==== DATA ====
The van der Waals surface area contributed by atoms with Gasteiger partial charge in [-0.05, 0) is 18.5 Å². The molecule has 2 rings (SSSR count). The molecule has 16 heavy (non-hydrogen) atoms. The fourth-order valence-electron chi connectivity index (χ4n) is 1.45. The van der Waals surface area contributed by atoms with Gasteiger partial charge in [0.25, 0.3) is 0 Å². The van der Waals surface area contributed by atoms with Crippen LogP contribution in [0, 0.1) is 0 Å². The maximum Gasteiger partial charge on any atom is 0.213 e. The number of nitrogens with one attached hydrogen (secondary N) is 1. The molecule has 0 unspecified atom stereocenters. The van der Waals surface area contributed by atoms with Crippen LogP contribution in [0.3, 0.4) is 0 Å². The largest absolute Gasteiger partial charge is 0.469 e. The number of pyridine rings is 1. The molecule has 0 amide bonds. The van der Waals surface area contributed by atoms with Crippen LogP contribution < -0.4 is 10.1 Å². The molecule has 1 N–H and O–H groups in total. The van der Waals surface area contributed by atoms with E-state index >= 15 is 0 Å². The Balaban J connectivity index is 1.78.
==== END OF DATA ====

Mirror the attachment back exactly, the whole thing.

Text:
The van der Waals surface area contributed by atoms with Gasteiger partial charge in [-0.05, 0) is 18.5 Å². The molecule has 2 rings (SSSR count). The molecule has 16 heavy (non-hydrogen) atoms. The fourth-order valence-electron chi connectivity index (χ4n) is 1.45. The van der Waals surface area contributed by atoms with Gasteiger partial charge in [0.25, 0.3) is 0 Å². The van der Waals surface area contributed by atoms with Crippen LogP contribution in [0, 0.1) is 0 Å². The maximum Gasteiger partial charge on any atom is 0.213 e. The number of nitrogens with one attached hydrogen (secondary N) is 1. The molecule has 0 unspecified atom stereocenters. The van der Waals surface area contributed by atoms with Crippen LogP contribution in [0.3, 0.4) is 0 Å². The largest absolute Gasteiger partial charge is 0.469 e. The number of pyridine rings is 1. The molecule has 0 amide bonds. The van der Waals surface area contributed by atoms with Crippen LogP contribution < -0.4 is 10.1 Å². The molecule has 1 N–H and O–H groups in total. The van der Waals surface area contributed by atoms with E-state index >= 15 is 0 Å². The Balaban J connectivity index is 1.78.